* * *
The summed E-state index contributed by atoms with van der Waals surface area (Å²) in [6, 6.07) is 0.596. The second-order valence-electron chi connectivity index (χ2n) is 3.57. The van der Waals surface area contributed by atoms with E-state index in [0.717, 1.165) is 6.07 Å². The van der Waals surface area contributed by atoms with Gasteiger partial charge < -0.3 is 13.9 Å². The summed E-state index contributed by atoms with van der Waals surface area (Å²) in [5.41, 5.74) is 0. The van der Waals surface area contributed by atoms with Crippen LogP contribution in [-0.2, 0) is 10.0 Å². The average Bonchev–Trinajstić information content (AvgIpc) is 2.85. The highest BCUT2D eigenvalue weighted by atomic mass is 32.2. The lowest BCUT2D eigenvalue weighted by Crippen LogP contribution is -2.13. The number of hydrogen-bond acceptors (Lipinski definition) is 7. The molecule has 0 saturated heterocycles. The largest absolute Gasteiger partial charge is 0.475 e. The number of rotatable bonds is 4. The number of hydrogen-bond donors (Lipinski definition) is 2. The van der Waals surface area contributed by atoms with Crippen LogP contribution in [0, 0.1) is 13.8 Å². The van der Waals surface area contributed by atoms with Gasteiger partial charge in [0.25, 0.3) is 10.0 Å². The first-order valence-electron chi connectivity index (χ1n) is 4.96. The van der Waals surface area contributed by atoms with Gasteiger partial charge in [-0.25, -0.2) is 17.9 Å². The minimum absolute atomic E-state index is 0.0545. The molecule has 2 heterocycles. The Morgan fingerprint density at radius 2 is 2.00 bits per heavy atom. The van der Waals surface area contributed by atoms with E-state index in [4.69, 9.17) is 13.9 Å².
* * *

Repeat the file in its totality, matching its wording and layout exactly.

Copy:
The summed E-state index contributed by atoms with van der Waals surface area (Å²) in [6, 6.07) is 0.596. The second-order valence-electron chi connectivity index (χ2n) is 3.57. The van der Waals surface area contributed by atoms with E-state index in [0.717, 1.165) is 6.07 Å². The van der Waals surface area contributed by atoms with Gasteiger partial charge < -0.3 is 13.9 Å². The summed E-state index contributed by atoms with van der Waals surface area (Å²) in [5.41, 5.74) is 0. The van der Waals surface area contributed by atoms with Crippen LogP contribution in [-0.2, 0) is 10.0 Å². The average Bonchev–Trinajstić information content (AvgIpc) is 2.85. The highest BCUT2D eigenvalue weighted by atomic mass is 32.2. The lowest BCUT2D eigenvalue weighted by Crippen LogP contribution is -2.13. The number of hydrogen-bond acceptors (Lipinski definition) is 7. The molecule has 0 saturated heterocycles. The largest absolute Gasteiger partial charge is 0.475 e. The number of rotatable bonds is 4. The number of hydrogen-bond donors (Lipinski definition) is 2. The van der Waals surface area contributed by atoms with Crippen LogP contribution in [0, 0.1) is 13.8 Å². The van der Waals surface area contributed by atoms with Gasteiger partial charge in [0.25, 0.3) is 10.0 Å². The first-order valence-electron chi connectivity index (χ1n) is 4.96. The van der Waals surface area contributed by atoms with Gasteiger partial charge in [-0.25, -0.2) is 17.9 Å². The minimum absolute atomic E-state index is 0.0545. The molecule has 2 heterocycles. The Morgan fingerprint density at radius 2 is 2.00 bits per heavy atom. The van der Waals surface area contributed by atoms with E-state index in [4.69, 9.17) is 13.9 Å².